‘Bingo-playing mother denounced for gambling family allowance,’ screamed theMontreal Gazettein October 1945. In a Quebec Superior Court case for separation and alimony, the judge ruled that this woman had ‘a passion for games of chance. She spends every Saturday evening in parochial halls and not only risks on bingo sums of money disproportionate to her means, but also engages her young daughters in this degrading game.’ He ruled that she would be required to leave the family home, live with her brother, and endorse the newly introduced family allowance cheques over to her husband. A year later, as...

    • CHAPTER FIVE Gambling ‘Others’: Race, Ethnicity, and Religion
      (pp. 108-134)

      Current studies estimate that the Australians, followed by the British, spend more on gambling per capita than any other nation in the world, yet for the first half of the twentieth century the opponents of gambling in Canada associated the activity with other ethnic or religious minorities. According to the stereotypes of this largely Euro-American, Protestant group, Chinese gambled; Jews gambled; Catholics gambled. Aboriginal Canadians, while perhaps overpoliced, were invisible in the public discourse about gambling. The association of certain ethnic, racial, or religious groups with gambling, and how this connection evolved, illuminate both the practice of gambling and its...

  7. Part Three: Reaction and Reform, 1945–1969

    • CHAPTER SIX Professional Gambling and Organized Crime under Scrutiny
      (pp. 137-168)

      Gangsters and organized crime are not themes normally associated with the Canadian experience. In a confident tone, theOttawa Journalin 1943 presumed that it had to explain to its readers that ‘racket,’ ‘a word from American cities,’ referred to the connection between criminals and politicians, but was not applicable in Canada. ‘We pride ourselves, as a British country, on our honest police forces and our fair courts – and with these aids to collective virtue organized crime cannot long endure.’¹ But these assurances did not ring true about most of the country. During the war, public concern about professional...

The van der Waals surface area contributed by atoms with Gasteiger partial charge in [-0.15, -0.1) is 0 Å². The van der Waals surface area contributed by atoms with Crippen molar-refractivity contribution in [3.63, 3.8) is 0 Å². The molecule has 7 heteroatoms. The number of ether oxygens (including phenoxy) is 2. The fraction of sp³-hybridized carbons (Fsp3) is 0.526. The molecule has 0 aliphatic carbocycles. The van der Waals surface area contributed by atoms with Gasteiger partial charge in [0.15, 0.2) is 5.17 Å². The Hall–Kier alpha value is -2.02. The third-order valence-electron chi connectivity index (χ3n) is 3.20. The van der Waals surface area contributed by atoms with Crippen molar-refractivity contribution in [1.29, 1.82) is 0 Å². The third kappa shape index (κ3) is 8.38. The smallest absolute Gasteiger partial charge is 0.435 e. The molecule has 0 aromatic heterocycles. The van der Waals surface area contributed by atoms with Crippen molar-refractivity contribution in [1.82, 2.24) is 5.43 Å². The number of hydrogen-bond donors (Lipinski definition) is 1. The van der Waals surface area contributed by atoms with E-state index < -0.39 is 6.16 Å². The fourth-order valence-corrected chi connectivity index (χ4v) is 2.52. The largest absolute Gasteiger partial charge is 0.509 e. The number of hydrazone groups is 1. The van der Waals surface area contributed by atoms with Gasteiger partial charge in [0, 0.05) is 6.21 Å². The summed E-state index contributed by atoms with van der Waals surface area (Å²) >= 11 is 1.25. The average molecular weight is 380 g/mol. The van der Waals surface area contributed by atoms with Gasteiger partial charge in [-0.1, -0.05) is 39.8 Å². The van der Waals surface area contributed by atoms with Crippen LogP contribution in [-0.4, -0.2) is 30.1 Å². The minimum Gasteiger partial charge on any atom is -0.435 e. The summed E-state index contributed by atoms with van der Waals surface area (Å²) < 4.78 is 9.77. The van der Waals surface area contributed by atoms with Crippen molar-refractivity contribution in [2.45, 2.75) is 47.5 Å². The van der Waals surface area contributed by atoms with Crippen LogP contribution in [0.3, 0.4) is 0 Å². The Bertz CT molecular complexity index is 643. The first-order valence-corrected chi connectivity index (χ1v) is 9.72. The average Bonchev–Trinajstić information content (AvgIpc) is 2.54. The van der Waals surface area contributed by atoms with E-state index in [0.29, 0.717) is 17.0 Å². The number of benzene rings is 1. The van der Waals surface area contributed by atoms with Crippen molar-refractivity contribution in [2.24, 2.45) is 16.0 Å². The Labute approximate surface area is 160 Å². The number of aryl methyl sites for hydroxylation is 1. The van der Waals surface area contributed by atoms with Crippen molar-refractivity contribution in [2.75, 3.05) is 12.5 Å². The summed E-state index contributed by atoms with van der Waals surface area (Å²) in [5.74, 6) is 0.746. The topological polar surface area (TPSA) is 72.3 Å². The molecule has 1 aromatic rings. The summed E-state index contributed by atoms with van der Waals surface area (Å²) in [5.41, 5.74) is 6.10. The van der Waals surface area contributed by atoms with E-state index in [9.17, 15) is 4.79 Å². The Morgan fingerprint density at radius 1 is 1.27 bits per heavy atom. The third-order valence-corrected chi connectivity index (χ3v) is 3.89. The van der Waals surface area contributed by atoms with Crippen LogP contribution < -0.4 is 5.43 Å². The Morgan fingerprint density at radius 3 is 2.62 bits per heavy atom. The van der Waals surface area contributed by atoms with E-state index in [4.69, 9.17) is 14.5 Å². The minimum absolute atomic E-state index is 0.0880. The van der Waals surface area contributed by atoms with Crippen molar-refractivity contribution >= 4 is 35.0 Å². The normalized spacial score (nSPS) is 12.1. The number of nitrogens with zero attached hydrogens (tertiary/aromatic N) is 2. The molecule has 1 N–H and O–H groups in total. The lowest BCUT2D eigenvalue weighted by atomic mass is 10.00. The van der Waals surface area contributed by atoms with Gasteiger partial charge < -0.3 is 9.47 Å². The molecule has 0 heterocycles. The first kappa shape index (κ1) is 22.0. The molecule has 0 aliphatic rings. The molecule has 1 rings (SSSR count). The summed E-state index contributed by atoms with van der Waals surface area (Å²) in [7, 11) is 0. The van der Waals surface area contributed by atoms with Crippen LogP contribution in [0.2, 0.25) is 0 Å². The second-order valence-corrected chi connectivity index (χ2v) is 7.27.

• Illustrations
      (pp. None)
    • CHAPTER SEVEN Redefining the Public Interest: Gambling, Charity, and the Welfare State
      (pp. 169-196)

      After the Second World War, increased tolerance towards non-commercial gambling coincided with new perspectives on moral issues as diverse as alcohol, extramarital sex, and Sunday observance. A permissive climate reflected the general secularization of a pluralistic society and, in particular, the decline in the ability of the traditional Protestant churches of ‘old Canada’ to establish and maintain the dominant moral standards. But their power did not disappear overnight. By midcentury, the vast majority of Canadians supported legal access to some form of gambling, but an effective anti-gambling lobby staved off change until the revision of the Criminal Code in 1969....

  8. Conclusion
    (pp. 197-202)

    In remembering the moral climate of his Victorian, Methodist childhood in Ontario, historian Arthur Lower recalled that the taboos about cards, dances, Sunday reading, and even alcohol were ‘intermittent.’¹ This admission of the lack of consistency within one household offers an entrance into Canada’s erratic approach towards gambling between 1919 and 1969. It is a story as much about continuity as about change. From the First World War to the revision of the Criminal Code in 1969, an overlapping of moral and economic concerns led to maintenance of unenforceable laws and the absence of a political consensus to bring these...

  9. Notes
    (pp. 203-246)
  10. References
    (pp. 247-260)
  11. Illustration Credits
    (pp. 261-262)
  12. Index
    (pp. 263-272)